We learned a good trial-and-error lesson when we launched a “Dinner and a Movie” special. We had two auditoriums with leather recliners that had removable trays. On Fridays and sometimes Saturday nights, we would do these “Dinner and a Movie” screenings for four showtimes across those two auditoriums. The Point-of-Sale providers couldn’t execute that then, so we would set those showtimes up through Eventbrite and have a third party cater it. The margins weren’t significant, and the catering cost would drive the price point too high for the consumer, so I made a deal with a local bistro to buy sandwiches and chips at scale on Friday and Saturday nights.
I would drive about 15 miles to this bistro—they had the order ready for me in tubs—and I would load it in the back of my car and drive back to the cinema. I’d have an eight-foot table where we would set up each order. It was either a ham or chicken sandwich and chips. It would take me about two and a half hours to plate all these meals, and our runners would take them to the consumers while the movie was starting. We did that for a long time, and it sold out almost every time. I would come home exhausted to my wife and three kids, but I think we learned the cost of goods for our food and beverage business. We needed to make a margin, not just sell food and create experiences. Those sandwiches helped us reach those margins; we just had to hustle and serve it ourselves. I remember friends and family buying tickets and waving at me on their way to the auditorium as I’m plating all these ham and chicken sandwiches.
Like many independent theater owners, there are nights when you’re managing the day-to-day of your theaters while working the concessions stand at one of your locations. It’s a very hands-on business. How did you come to get involved in the Independent Cinema Alliance (ICA)?
I remember meeting folks like Bill Campbell, Gina DiSanto, Mark O’Meara, and Byron Berkley at trade events. They presented it to me as a complement to NATO that serves independents. I connected with the organization’s mission: to grow and strengthen independent cinemas. I joined the committee and went to Dallas for a board meeting. I wasn’t on the Board; they just invited me to attend. I flew in and spent a couple of days with everyone there, immersed in the ICA. I joined the Board shortly after that. A couple of years later, Byron Berkley was ready to step down and retire from the ICA. They asked me to step up and be president. I brought a level of entrepreneurship and a decent amount of hustle to the role. We organized ourselves by organizing strategic objectives, and I think we’ve made tremendous progress.
Now that the pandemic is behind us, what are your ambitions with Warehouse Cinemas for the coming years?
If you can call three locations a circuit, we’re looking to grow our circuit. We have a good reputation in the industry for quality locations that gross well, with great food and beverage. We’re learning how to operate that at scale. We’re looking at locations four, five, and six—but we’re highly disciplined about what locations we take on. There are several empty boxes; some were owned by large companies that went away. Our goal is to grow intelligently. We love what we do every day. I also sit in the marketing seat at Warehouse, in addition to my leadership role. Greg Mills is our COO and sits in the finance seat. We’re still a very small organization and nimble at everything. The sweet spot for us has been layering in an innovative marketing piece in everything we do, balanced with a strong discipline around the financial side of the business. We’re going to grow, but we’ll do it smartly. If it takes us two or three years to get our fourth location, that’s fine.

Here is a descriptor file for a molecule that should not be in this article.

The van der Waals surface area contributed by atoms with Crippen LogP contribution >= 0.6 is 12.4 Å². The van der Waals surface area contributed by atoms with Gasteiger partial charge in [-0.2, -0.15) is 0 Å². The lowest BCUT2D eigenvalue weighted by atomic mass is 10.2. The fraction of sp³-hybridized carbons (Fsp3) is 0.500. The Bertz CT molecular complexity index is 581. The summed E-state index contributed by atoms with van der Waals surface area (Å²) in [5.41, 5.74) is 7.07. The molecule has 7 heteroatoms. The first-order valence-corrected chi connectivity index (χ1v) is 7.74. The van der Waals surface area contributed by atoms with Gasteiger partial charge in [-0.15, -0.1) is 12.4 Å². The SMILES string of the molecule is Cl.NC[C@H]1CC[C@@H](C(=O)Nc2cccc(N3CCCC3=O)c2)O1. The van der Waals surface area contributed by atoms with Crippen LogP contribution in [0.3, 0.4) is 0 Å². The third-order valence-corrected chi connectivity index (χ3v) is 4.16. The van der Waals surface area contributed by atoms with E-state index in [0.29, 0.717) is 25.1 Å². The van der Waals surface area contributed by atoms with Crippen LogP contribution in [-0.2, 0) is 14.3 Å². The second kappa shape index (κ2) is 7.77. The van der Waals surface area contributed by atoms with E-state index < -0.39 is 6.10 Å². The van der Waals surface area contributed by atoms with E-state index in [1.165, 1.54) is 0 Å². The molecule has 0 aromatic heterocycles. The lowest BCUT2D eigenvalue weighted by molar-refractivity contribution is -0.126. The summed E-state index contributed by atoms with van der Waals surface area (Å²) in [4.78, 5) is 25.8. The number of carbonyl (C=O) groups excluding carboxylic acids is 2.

It’s something we keep hearing: the contraction of major circuits is acting as a catalyst for independents and mid-sized players to expand.
I’ve seen that as well. Some of the majors are also buying up or taking over locations. On the independent side, I would put us in the category of those looking for more locations to grow and expand.
What are your future priorities for the ICA?
There are three pillars we talk about consistently. Number one is studio relations. Our goal is really to give independents a voice in Hollywood. We’re having great inroads to good conversations about strengthening and growing independents. So we’re looking for those win-win scenarios with studios across the board. The second one is our ICA marketplace. We’re trying to grow that, finding more deals for our members to save money or increase revenue. The third is the studio marketing partnerships, which also go hand in hand with studio relations. That is trying to uncover marketing opportunities within the independent side of things and doing it efficiently. It’s easier for the studios to go to the big three, top 10, 15, or whatever, and do the marketing. Independents combined represent anywhere between 15 to 20 percent of the box office. My goal is to bring that efficiency together, so the studios can spend money with us to market their films, and we work in partnership.
We set out to do those three pushes early on before I was president. We’re making tremendous progress. The future’s bright for independents if we continue to see ourselves as partners with Hollywood and identify opportunities to work together. It’s harder to work with small business operators on the independent side. That goes back to the idea of efficiency; we’re trying to find ways to make it more efficient for studios to work with us. Our members need to get a good availability of prints and programming flexibility on those, especially if you only have three or four screens. It’s a different part of the industry than the multiplexes with 16 to 20 screens per location; this is a different world. Approaching the industry slightly differently than some majors do is what sets independents apart. We are a part of our local communities and have an opportunity to amplify the message of movies coming out to our patrons. It’s all about getting the right people to discuss ways to improve as an industry.